• After Misery

‘Seberg’ Review



Have you missed biopics or any resemblances of them after seeing bunch during last couple of years? Seberg is there, I guess. Taking flourishes from crime dramas and thrillers, we follow actress Jean Seberg’s (Kristen Stewart) life from France to USA as she gets tangled into an invisible fight with the FBI. Even having so much Seberg’s interesting life to draw from, the movie is never able to catch fire so to speak but just turns into a series of shots from hundred different places.


Some neat production design work is shown though. I don’t know how based on realism Seberg’s glass house is but on screen it offers a lot to look at. Similarly the FBI sweatshop looks great and gritty and is portrayed as this dark side of the film compared to natural lightness of the house. Much of the acting is pretty much wasted as Stewart’s, Vince Vaughn’s (as Carl Kowalski) and Zazie Beets’ (Dorothy Jamal) performances could’ve been incredible with the right material in hand. Script is unbearably dull, making every conversations a bore and over explanatory. The FBI investigation and smearing turns into a comedic shouting match.


Director Benedict Andrews never really seems to have a grip on the story. Actor’s movements around the spaces are slow and clunky, like they’re given freedom to do whatever but are afraid of stepping out of the middle of the frame. Tone is never here or there, serious issues like suicidal tendencies, self-harm and deteriorating mental health due to federal hounding are brushed aside. Instead time is wasted on FBI agent Jack Solomon (Jack O’Connell) and his weird family life. Why is this so much about him when we don’t know anything about him and movie’s name is Seberg? Seberg the film is a blended drink and the maker has no idea about its ingredients.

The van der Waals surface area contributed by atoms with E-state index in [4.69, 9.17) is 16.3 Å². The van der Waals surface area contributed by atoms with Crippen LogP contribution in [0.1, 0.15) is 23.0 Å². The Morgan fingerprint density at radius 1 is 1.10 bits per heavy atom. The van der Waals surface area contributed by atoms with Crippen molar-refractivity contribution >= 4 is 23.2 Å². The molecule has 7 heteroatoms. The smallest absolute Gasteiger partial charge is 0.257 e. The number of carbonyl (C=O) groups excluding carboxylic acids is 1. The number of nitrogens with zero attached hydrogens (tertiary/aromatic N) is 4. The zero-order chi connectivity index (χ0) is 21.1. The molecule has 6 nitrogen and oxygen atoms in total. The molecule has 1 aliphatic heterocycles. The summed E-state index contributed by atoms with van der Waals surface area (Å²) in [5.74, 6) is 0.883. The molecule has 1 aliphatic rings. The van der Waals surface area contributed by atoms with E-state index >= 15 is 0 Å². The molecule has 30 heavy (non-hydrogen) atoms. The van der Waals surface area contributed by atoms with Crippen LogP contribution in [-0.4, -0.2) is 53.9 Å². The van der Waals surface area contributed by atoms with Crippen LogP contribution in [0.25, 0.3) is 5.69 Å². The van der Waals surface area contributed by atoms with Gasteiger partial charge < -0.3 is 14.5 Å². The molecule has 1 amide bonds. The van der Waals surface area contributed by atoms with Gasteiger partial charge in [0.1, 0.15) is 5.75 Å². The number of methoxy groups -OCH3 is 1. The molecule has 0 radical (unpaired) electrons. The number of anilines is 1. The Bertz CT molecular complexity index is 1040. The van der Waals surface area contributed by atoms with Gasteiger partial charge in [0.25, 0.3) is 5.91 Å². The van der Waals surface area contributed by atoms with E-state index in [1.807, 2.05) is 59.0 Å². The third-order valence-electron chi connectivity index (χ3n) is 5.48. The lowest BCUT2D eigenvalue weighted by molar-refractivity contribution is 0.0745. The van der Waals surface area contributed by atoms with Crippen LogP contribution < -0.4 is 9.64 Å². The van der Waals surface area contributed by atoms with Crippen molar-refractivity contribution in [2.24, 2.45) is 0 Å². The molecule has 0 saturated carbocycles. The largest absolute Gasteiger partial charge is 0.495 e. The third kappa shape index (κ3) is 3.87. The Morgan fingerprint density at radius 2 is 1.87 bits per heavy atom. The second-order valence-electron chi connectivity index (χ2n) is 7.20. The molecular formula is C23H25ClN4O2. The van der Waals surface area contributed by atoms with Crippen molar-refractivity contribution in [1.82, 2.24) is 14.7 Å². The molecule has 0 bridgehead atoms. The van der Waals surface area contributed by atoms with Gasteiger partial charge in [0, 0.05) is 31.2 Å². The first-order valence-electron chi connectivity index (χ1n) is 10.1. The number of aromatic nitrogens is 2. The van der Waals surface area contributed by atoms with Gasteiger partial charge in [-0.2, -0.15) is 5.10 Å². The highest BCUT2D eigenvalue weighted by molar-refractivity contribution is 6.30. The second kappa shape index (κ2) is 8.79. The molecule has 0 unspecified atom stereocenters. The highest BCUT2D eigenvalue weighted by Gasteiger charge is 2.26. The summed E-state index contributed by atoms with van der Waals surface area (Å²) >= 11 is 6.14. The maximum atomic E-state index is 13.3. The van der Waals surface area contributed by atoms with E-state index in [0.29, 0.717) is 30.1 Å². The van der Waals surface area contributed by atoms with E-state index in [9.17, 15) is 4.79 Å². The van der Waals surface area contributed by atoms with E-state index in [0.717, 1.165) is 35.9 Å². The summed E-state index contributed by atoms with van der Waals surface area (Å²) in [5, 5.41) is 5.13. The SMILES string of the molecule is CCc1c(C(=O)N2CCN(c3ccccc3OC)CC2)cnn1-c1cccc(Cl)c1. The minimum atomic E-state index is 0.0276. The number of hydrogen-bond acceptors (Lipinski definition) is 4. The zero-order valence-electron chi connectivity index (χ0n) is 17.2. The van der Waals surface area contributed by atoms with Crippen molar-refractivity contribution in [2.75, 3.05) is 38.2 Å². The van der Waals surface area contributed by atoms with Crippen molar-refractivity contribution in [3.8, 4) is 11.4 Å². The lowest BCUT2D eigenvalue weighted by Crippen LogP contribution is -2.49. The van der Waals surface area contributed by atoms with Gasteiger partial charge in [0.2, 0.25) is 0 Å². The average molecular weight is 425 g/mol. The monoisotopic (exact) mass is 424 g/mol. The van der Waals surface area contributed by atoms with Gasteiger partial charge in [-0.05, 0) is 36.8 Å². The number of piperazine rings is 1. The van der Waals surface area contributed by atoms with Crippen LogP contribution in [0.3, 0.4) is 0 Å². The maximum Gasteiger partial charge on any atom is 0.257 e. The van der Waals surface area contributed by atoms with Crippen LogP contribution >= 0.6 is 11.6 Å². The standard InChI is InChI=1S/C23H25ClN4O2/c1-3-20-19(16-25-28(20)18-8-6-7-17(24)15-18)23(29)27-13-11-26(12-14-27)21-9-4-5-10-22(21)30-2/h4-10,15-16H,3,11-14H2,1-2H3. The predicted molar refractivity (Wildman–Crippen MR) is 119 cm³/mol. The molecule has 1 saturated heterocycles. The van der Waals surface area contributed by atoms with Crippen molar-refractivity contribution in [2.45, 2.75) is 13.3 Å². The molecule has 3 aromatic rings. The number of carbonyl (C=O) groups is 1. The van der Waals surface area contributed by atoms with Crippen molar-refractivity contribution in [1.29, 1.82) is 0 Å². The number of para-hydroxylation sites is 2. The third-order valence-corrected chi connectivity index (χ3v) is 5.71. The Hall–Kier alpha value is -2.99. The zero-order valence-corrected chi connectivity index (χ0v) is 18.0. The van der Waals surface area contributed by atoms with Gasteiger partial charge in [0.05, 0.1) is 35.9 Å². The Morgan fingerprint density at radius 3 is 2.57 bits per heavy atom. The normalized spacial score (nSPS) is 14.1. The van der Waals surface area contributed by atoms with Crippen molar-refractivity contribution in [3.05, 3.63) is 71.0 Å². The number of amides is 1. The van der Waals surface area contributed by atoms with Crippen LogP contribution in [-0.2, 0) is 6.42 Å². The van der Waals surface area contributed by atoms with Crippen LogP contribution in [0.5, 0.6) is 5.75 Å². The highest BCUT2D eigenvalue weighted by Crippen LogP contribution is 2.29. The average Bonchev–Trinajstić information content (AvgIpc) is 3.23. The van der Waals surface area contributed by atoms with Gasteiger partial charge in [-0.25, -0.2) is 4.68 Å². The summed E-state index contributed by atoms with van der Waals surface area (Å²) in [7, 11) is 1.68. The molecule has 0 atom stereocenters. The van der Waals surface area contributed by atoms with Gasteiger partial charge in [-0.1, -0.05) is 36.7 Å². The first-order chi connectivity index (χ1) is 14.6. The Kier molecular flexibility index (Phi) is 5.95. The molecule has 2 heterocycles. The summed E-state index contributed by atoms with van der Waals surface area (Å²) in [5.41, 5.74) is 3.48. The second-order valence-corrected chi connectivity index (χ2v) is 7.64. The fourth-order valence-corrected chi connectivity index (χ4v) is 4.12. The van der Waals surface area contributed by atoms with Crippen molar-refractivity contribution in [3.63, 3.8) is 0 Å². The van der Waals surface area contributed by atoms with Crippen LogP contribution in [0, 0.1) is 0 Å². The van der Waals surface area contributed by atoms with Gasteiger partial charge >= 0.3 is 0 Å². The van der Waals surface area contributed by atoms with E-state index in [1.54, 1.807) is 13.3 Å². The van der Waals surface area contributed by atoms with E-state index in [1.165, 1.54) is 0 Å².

Smileys: Production design


Frowneys: Directing, screenplay, tone


Pretty sure that there wasn’t a single riveting scene. Yeah, can’t recall one.


1.5/5

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